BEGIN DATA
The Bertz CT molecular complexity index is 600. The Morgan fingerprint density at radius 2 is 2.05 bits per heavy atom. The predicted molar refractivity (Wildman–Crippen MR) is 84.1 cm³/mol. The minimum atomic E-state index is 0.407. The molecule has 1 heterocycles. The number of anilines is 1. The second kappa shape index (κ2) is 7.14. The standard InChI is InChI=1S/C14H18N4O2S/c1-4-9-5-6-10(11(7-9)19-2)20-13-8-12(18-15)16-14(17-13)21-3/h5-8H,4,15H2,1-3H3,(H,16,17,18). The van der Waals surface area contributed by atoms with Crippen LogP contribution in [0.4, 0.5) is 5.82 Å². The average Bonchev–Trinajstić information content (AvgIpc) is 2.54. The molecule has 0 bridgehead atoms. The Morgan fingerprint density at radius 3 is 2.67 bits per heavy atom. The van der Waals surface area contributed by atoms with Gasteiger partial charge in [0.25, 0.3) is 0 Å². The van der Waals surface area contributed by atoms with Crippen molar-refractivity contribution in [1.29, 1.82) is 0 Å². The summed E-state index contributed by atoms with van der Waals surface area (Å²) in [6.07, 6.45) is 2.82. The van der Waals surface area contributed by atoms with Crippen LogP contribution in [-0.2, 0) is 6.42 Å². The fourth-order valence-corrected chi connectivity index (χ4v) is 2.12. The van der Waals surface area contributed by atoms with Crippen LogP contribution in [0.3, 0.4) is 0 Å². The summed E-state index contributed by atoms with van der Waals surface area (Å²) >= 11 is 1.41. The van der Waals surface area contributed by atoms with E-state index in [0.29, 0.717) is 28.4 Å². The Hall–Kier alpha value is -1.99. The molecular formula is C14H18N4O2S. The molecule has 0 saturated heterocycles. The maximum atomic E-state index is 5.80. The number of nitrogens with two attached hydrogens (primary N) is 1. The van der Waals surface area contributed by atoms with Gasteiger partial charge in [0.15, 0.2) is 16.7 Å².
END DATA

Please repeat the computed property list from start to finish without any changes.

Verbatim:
The Bertz CT molecular complexity index is 600. The Morgan fingerprint density at radius 2 is 2.05 bits per heavy atom. The predicted molar refractivity (Wildman–Crippen MR) is 84.1 cm³/mol. The minimum atomic E-state index is 0.407. The molecule has 1 heterocycles. The number of anilines is 1. The second kappa shape index (κ2) is 7.14. The standard InChI is InChI=1S/C14H18N4O2S/c1-4-9-5-6-10(11(7-9)19-2)20-13-8-12(18-15)16-14(17-13)21-3/h5-8H,4,15H2,1-3H3,(H,16,17,18). The van der Waals surface area contributed by atoms with Crippen LogP contribution in [0.4, 0.5) is 5.82 Å². The average Bonchev–Trinajstić information content (AvgIpc) is 2.54. The molecule has 0 bridgehead atoms. The Morgan fingerprint density at radius 3 is 2.67 bits per heavy atom. The van der Waals surface area contributed by atoms with Gasteiger partial charge in [0.25, 0.3) is 0 Å². The van der Waals surface area contributed by atoms with Crippen molar-refractivity contribution in [1.29, 1.82) is 0 Å². The summed E-state index contributed by atoms with van der Waals surface area (Å²) in [6.07, 6.45) is 2.82. The van der Waals surface area contributed by atoms with Crippen LogP contribution in [-0.2, 0) is 6.42 Å². The fourth-order valence-corrected chi connectivity index (χ4v) is 2.12. The van der Waals surface area contributed by atoms with Crippen LogP contribution in [0.3, 0.4) is 0 Å². The summed E-state index contributed by atoms with van der Waals surface area (Å²) >= 11 is 1.41. The van der Waals surface area contributed by atoms with E-state index in [0.29, 0.717) is 28.4 Å². The Hall–Kier alpha value is -1.99. The molecular formula is C14H18N4O2S. The molecule has 0 saturated heterocycles. The maximum atomic E-state index is 5.80. The number of nitrogens with two attached hydrogens (primary N) is 1. The van der Waals surface area contributed by atoms with Gasteiger partial charge in [0.15, 0.2) is 16.7 Å².